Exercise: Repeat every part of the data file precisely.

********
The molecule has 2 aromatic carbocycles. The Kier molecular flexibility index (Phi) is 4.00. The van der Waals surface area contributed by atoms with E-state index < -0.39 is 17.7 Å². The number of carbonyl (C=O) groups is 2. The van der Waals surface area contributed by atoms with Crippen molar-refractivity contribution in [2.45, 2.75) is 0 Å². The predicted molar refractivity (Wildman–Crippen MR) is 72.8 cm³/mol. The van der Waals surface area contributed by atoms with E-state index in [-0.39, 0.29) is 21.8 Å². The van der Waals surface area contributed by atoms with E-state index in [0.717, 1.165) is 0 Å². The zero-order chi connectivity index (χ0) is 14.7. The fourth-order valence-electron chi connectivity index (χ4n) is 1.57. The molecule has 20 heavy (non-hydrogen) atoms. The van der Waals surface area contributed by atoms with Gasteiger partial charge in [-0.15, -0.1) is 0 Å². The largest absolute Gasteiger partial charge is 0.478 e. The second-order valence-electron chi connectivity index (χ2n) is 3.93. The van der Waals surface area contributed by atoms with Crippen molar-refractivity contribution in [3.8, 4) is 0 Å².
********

The molecule has 2 aromatic carbocycles. The Kier molecular flexibility index (Phi) is 4.00. The van der Waals surface area contributed by atoms with E-state index < -0.39 is 17.7 Å². The number of carbonyl (C=O) groups is 2. The van der Waals surface area contributed by atoms with Crippen molar-refractivity contribution in [2.45, 2.75) is 0 Å². The predicted molar refractivity (Wildman–Crippen MR) is 72.8 cm³/mol. The van der Waals surface area contributed by atoms with E-state index in [-0.39, 0.29) is 21.8 Å². The van der Waals surface area contributed by atoms with E-state index in [0.717, 1.165) is 0 Å². The zero-order chi connectivity index (χ0) is 14.7. The fourth-order valence-electron chi connectivity index (χ4n) is 1.57. The molecule has 20 heavy (non-hydrogen) atoms. The van der Waals surface area contributed by atoms with Gasteiger partial charge in [-0.15, -0.1) is 0 Å². The largest absolute Gasteiger partial charge is 0.478 e. The second-order valence-electron chi connectivity index (χ2n) is 3.93. The van der Waals surface area contributed by atoms with Crippen molar-refractivity contribution in [3.8, 4) is 0 Å².